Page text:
If wet food isn’t a part of your cat’s daily diet, then consider giving them a small amount everyday. Again, I only give each of them 1/8 of a can per day. And this ensures that they drink water.
2. Pumpkin Puree
From research, a lot of veterinarians recommend pumpkin puree as a natural way to stimulate bowel movements in cats.
It makes sense since it’s a great form of fiber even for humans.
I ordered the Weruva pumpkin puree on Amazon but after a week, the order just automatically got canceled. It was so promising!! Such a disappointment 🙁
So, I ordered this to pick up from my local Pet Smart instead. But when I went to pick it up, they said the order had been canceled! What in the heeeck!
That’s why I made my own pumpkin puree. They didn’t have any orange pumpkins yet, so I got this small Japanese pumpkin, which is in the same family as the orange ones.
I first scooped and discarded the seeds. Then, I cut the skin off and cut the flesh into 1-2inch blocks.
I boiled the cut up pumpkin in water for about 45 minutes until the flesh was soft. Then, I let it cool and used a hand immersion blender to blend the pumpkin in the water. I left the water inside, because I wanted the puree to be wet, so that my cats can get more daily water intake along with the pumpkin.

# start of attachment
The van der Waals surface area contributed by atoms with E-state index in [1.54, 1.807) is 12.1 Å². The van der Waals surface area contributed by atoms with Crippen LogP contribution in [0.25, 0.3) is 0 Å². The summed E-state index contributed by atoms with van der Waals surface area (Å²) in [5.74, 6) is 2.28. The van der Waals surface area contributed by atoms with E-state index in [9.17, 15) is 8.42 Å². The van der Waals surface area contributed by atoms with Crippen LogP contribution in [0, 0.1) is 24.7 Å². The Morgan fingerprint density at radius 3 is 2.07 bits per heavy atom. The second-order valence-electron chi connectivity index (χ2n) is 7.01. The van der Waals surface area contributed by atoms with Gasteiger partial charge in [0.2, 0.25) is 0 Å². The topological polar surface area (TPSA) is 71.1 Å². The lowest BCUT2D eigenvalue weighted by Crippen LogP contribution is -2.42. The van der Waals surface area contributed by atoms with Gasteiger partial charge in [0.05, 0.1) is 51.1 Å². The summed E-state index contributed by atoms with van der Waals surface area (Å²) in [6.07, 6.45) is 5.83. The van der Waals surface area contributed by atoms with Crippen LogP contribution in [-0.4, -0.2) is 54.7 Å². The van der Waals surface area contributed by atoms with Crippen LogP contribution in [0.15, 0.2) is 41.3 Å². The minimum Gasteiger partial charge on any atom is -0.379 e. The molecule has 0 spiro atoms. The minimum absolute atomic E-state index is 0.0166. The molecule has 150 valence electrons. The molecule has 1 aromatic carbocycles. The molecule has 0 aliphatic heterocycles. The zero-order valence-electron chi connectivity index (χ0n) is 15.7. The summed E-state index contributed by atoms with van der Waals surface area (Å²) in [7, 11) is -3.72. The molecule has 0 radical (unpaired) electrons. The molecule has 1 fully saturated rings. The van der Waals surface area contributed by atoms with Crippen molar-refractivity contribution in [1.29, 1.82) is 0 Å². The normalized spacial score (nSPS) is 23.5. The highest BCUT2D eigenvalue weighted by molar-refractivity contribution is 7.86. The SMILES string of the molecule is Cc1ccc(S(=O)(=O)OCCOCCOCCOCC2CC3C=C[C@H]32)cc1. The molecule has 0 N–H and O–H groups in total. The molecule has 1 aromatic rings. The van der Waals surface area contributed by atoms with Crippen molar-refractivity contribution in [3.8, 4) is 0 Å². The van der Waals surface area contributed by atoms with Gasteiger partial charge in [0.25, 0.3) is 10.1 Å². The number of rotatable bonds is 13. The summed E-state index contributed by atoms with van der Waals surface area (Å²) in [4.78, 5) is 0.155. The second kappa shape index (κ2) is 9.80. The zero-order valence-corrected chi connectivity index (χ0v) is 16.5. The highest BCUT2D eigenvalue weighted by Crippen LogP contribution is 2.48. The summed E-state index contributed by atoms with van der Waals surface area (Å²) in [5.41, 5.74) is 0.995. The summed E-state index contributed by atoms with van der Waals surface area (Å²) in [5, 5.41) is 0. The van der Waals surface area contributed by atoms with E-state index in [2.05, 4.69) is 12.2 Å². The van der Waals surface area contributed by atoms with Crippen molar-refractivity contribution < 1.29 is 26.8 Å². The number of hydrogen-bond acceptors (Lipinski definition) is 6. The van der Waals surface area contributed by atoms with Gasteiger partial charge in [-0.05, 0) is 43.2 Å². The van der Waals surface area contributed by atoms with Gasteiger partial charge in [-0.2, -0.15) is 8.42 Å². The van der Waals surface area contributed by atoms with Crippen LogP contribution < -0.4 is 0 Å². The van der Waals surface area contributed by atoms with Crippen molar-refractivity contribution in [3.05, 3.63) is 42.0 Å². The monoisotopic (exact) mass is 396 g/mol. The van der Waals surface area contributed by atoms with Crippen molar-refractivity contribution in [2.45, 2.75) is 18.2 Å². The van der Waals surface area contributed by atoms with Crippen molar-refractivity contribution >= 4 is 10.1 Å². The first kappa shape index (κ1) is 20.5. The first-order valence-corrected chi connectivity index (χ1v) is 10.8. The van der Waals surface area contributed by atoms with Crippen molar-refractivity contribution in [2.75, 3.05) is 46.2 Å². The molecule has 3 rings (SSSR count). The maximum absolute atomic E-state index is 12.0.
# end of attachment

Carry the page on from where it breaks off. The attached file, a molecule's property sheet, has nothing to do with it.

I made a lot so I can put them in small containers, freeze them and take out 1 jar at a time when I run out.
Now, I give them a scoop of this in their wet food everyday.
I celebrate every time Nala poops, because I know my effort is paying off and she’s able to have a good digestive plumping system.
3. Chicken Puree
I don’t intend on giving Nala pumpkin puree as a long-term regular part of her diet, but rather as a temporary solution whenever she gets constipated.
And, I already give my cats some wet food mixed with water everyday but it’s only for dinner.
I don’t want to give my cats too much wet food everyday because it’s highly processed and even though it’s not proven, I still don’t want to risk their teeth becoming weaker.
I decided to make my own puree made of real chicken and water so I can make sure they’re drinking water in the morning as well.
It was real simple to make. All I did was to buy chicken from the store. Good quality that I would eat. In fact, half the chicken in the package, I cooked for my own dinner.
The other half, I boiled it in water for about 30 minutes.
And as you can see, the ratio of chicken I use is very small compared to the amount of water. That’s because I want to make sure the cats are getting water with yummy flavor rather than giving them excess calories for the day.